The long-term outlook for oil is one of decline.
- Friday, November 6, 2020
Despite the fall in demand for oil and the resulting volatility in Brent Crude Oil prices this year, BP has returned to profit in Q3 having posted a massive US$6.7bn loss in Q2. BP profits in Q3 were US$86m but not surprisingly down from the US$2.2bn in Q3 2019. Crude oil starting the year at a price of US$66pb, fell to US$19pb in April and now trades at US$38pb.
BP Chief Executive Bernard Looney said that ‘despite the challenging environment, the company was performing while transforming’. He also stated that BP will continue to pay a dividend to shareholders.
In line with the UK, EU and now Japan, BP is planning sharp cuts in carbon emissions and to become ‘net zero’ by 2050. It aims to ensure that the greenhouse gas emissions from its global operation, including oil and gas extraction, will not issue any additional carbon into the world’s atmosphere. BP has targeted to halve the amount of cardon it produces by 2050. As part of this strategy BP sold off its Petrochemical business to INEOS for US$5bn in June this year. There is growing alignment for a climate led surge in capital expenditure.
The major oil corporations of the world like BP, Shell, Chevron and Total are down between 40% and 60% this year. With dividend yields of 5% or more these stocks look cheap particularly if the post Covid price of oil starts moving back to anything like US$65pb it was at the start of 2020. At that price oil companies are very profitable.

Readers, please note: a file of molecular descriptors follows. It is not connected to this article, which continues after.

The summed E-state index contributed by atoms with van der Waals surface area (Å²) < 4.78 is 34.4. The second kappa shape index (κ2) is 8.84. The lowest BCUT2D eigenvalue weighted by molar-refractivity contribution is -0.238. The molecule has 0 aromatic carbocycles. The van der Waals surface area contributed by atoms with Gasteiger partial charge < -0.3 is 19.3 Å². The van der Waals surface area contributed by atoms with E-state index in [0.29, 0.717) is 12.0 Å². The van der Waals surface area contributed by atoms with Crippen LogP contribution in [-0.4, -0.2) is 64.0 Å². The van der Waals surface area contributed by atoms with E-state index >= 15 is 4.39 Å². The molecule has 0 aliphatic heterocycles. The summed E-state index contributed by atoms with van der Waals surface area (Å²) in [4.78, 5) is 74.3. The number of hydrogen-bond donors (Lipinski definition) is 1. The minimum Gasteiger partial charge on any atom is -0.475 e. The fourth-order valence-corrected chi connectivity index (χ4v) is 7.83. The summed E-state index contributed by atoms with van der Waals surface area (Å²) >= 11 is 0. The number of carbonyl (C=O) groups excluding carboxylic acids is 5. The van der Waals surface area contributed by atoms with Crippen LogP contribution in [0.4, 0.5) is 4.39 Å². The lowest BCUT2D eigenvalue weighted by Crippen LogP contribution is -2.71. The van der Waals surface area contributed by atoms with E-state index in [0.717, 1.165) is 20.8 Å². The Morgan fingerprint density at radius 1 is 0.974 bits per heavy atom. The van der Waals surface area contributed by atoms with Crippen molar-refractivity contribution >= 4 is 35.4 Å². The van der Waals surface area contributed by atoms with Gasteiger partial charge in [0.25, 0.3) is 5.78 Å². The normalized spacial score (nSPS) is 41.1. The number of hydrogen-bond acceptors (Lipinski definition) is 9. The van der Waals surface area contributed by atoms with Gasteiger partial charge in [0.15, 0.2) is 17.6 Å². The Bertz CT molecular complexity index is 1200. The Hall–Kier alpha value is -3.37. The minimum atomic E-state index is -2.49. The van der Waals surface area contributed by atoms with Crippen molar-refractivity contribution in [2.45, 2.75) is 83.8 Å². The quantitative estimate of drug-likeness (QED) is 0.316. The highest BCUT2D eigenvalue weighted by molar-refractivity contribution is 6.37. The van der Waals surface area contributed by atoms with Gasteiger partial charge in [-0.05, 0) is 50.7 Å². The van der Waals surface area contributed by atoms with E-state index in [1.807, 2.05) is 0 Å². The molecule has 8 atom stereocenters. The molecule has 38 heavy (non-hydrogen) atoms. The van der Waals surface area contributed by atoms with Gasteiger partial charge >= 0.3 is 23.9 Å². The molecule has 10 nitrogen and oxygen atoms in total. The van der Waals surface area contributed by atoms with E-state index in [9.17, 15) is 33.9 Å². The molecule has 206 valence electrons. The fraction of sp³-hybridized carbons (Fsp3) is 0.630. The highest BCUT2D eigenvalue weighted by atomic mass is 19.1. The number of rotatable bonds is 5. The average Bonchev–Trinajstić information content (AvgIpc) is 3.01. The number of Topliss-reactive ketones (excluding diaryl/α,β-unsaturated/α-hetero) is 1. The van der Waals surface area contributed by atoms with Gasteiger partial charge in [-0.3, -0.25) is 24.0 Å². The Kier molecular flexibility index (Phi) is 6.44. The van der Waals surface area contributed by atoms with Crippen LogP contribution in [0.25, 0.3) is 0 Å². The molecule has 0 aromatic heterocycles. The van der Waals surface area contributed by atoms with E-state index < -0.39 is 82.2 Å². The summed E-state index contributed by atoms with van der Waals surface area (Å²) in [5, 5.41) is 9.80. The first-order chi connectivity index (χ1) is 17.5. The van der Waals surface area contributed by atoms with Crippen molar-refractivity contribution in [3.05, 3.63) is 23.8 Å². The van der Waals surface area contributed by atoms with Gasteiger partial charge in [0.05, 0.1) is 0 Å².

The long-term outlook for oil is one of decline. BP is forecasting that the demand for oil will peak in 2030 and then fall away rapidly as it is replaced by clean and green energy. With oil production then outstripping demand it will only be the low-cost producers such as Saudi Arabia, that can stay in the market.
Oil corporations have big choices to make. It takes considerable investment to develop new reserves. New oil fields are hard to discover and even more expensive to exploit. If demand is set to shrink an alternative strategy is to stop seeking new fields and run down the existing, in order to gain maximum profit from the current asset bank. The cash flow could be re-invested into clean energy sources such as wind, wave, tidal and solar power giving these oil corporations a life after oil and giving investors a new reason to invest. Alternatively, they could pay out a very attractive dividend for a decade or more.
Chris DaviesChartered Financial Adviser
Chris is a Chartered Independent Financial Adviser and leads the investment team.